Then the 16 Anchorage areas were done in an two afternoons where it was very hard to follow the cutting and pasting of census blocs and near impossible to tell how incumbents were affected.  A detailed enough map to see that wasn't available until after the plan was approved. 

So Brody does have a point.  If one were to take a cynical view and assumed that the Republicans on the board would try to draw the lines to increase their power (a view that is voiced about redistricting all around the country) then the strategy they are taking could be the best way to do it. 
  • The Native districts are predominantly Democratic - but because of the low population density and because of the Voting Rights Act - they really can't mess with them too much.  
  • Southeast is predominantly Republican and lost a seat because of the population decline there.  So Republicans pretty much have to take a hit there.  Admittedly, they could try to put the Democrats into districts with other incumbents, but it would be difficult to pull off because they are in the most populated area - Juneau.  And the one House member and one Senate member would have to be paired against Republicans any way.  And might beat them. 
  • Matsu is all Republican plus they gained population.  Whatever they do, these will be Republican seats.  So for Holm to tell Brody to try his hand at Matsu wouldn't affect the political balance at all.
  • Fairbanks and Anchorage - the two most urban areas - have the most number of Democrats.  Because of the relatively high population density, there is lots of ability to draw lines to the advantage of one party or another.  
So, if the Native districts and Southeast are done first - as has happened - and most of the time is focused there, then we could find ourselves once again with Anchorage and Fairbanks - with more than half the state population - being drawn with the least amount of transparency.  The least transparency because there is little time left at the end (as was the case with the draft plan) and because the many districts and higher density makes it much harder to track what is happening even in the open.  So, without detailed maps being available at the end of the day for the public to study, the board could pass a plan that gerrymanders Anchorage and Fairbanks before the public even knew what happened.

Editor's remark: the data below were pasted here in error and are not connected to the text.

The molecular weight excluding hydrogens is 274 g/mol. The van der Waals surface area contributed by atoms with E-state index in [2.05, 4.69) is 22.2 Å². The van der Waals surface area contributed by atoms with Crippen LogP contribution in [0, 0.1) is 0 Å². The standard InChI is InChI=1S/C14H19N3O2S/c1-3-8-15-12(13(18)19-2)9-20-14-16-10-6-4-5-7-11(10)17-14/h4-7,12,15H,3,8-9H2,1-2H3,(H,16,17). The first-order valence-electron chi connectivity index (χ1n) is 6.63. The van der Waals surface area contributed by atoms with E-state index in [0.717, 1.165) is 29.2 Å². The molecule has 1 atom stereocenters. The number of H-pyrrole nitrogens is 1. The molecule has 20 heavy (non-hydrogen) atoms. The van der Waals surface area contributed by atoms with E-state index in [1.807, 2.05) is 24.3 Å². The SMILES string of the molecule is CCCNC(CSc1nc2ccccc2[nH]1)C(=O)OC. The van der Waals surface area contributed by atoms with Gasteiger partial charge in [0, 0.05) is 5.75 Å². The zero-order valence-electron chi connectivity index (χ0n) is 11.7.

Now, this said, I would point out that board member Brody is one of the Republicans on the board.  But his words indicate some discomfort with how the process is going.  On Wednesday he was questioning the way plans were being developed outside of the meetings and then not looked at that carefully in the meetings.  Asking about why there would be four people working individually on Matsu,  [again, this is a very rough quote] "We have to work as a team.  We're doing the public's business, we ought to be able to do it in public."

NOTE:  I'm not saying this is happening or that it will happen.  There are some members of the board that I give the impression of being seriously interested in getting the numbers right and getting districts to fit as best as possible the natural communities out there.  There are others who seem more political.  It seems one role observers can play is to raise questions - even those we don't have the data to answer - so that people can at least be aware of the possibility, investigate it more.   

And speaking of observers - Monday saw Bill Mcallister of Channel 11 there with a camera person.  Lisa Demer of the ADN was there Monday and Tuesday.  ADN photographer Erik Hill was there Wednesday.  I didn't notice any members of the media there Thursday.  Other observers are representatives of the main groups that have presented their own plans - AFFR, the Rights Coalition, AFFER, and the Native Caucus.

Erik Hill with the camera - staffer Taylor Bickford and Board member Bob Brody